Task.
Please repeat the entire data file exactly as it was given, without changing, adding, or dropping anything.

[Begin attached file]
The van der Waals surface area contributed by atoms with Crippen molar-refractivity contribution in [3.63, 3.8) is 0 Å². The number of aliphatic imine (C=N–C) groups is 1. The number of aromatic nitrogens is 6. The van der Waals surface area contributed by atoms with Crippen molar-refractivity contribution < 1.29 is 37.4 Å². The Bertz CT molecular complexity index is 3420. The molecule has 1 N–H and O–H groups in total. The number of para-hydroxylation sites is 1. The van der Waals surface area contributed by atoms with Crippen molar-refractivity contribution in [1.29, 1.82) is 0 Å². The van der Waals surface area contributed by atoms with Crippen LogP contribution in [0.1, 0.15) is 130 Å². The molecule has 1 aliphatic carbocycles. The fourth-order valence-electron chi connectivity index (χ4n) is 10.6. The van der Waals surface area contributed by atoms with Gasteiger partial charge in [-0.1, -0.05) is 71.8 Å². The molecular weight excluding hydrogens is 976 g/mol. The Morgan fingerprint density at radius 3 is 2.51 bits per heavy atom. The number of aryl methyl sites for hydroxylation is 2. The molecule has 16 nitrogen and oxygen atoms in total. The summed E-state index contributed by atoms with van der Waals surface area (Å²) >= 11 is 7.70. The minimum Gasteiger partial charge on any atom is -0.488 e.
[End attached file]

The van der Waals surface area contributed by atoms with Crippen molar-refractivity contribution in [3.63, 3.8) is 0 Å². The number of aliphatic imine (C=N–C) groups is 1. The number of aromatic nitrogens is 6. The van der Waals surface area contributed by atoms with Crippen molar-refractivity contribution < 1.29 is 37.4 Å². The Bertz CT molecular complexity index is 3420. The molecule has 1 N–H and O–H groups in total. The number of para-hydroxylation sites is 1. The van der Waals surface area contributed by atoms with Crippen molar-refractivity contribution in [1.29, 1.82) is 0 Å². The van der Waals surface area contributed by atoms with Crippen LogP contribution in [0.1, 0.15) is 130 Å². The molecule has 1 aliphatic carbocycles. The fourth-order valence-electron chi connectivity index (χ4n) is 10.6. The van der Waals surface area contributed by atoms with Gasteiger partial charge in [-0.1, -0.05) is 71.8 Å². The molecular weight excluding hydrogens is 976 g/mol. The Morgan fingerprint density at radius 3 is 2.51 bits per heavy atom. The number of aryl methyl sites for hydroxylation is 2. The molecule has 16 nitrogen and oxygen atoms in total. The summed E-state index contributed by atoms with van der Waals surface area (Å²) >= 11 is 7.70. The minimum Gasteiger partial charge on any atom is -0.488 e.